As of February 22, 2010, HHS is expected to begin enforcing the new breach notification requirements created by the privacy and security provisions within the HITECH Act. Although such requirements went into effect last fall, HHS gave covered entities and business associates a few months to adapt to the new rules. That enforcement delay is now over, and, perhaps in a related move, on February 23, 2010, HHS's Office of Civil Rights, pursuant to the HITECH Act, posted a list of organizations which reported breaches of unsecured protected health information affecting 500 or more individuals on OCR's web site. This should serve as a good reminder to providers and HIT vendors alike to be keenly aware of the new regulations on breach notification.
The HITECH Act required a covered entity that “accesses, maintains, retains, modifies, records, stores, destroys, or otherwise holds, uses, or discloses unsecured protected health information” to notify each individual “whose unsecured protected health information has been, or is reasonably believed by the covered entity to have been, accessed, acquired, or disclosed” due to the breach. Business associates who discover a breach must notify the covered entity.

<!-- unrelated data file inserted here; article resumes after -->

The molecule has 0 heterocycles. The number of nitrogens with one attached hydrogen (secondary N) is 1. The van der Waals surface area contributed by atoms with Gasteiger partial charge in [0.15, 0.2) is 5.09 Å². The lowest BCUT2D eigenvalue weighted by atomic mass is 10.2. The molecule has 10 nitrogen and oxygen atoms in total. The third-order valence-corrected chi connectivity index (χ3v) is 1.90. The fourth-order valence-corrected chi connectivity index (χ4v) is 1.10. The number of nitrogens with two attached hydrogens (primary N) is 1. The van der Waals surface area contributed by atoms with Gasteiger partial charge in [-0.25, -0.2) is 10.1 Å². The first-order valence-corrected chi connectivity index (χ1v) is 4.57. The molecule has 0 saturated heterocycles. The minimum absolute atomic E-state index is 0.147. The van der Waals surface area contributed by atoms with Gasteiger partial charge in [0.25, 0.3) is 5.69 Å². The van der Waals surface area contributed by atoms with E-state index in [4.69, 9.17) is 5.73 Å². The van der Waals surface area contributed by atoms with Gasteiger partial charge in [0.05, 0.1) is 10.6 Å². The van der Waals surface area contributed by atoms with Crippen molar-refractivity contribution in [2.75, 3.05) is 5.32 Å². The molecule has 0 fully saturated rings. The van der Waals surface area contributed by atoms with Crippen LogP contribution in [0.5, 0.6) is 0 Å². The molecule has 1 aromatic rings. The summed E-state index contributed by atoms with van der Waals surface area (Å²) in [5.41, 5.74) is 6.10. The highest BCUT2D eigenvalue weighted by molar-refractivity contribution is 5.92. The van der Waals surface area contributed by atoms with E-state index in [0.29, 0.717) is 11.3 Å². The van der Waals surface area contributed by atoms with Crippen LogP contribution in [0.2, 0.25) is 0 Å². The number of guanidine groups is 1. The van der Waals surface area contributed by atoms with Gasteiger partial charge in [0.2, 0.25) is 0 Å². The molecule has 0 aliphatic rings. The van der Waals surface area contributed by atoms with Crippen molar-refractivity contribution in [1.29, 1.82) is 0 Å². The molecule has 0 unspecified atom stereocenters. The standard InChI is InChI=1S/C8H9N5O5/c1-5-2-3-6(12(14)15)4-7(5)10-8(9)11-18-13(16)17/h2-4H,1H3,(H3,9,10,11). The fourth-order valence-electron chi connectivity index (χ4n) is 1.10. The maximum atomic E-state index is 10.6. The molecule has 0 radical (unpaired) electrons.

By regulation published in the Federal Register on August 24, 2009, HHS added a rather controversial "harm threshold" to this requirement: covered entities and business associates are required to notify the affected individual, the HHS, and, in some cases, the media, if such breach poses a significant risk of harm to the individual. This "harm threshold" essentially requires the organization which discovers a breach to undergo a risk assessment test to determine whether a breach would cause "significant harm" to the affected person.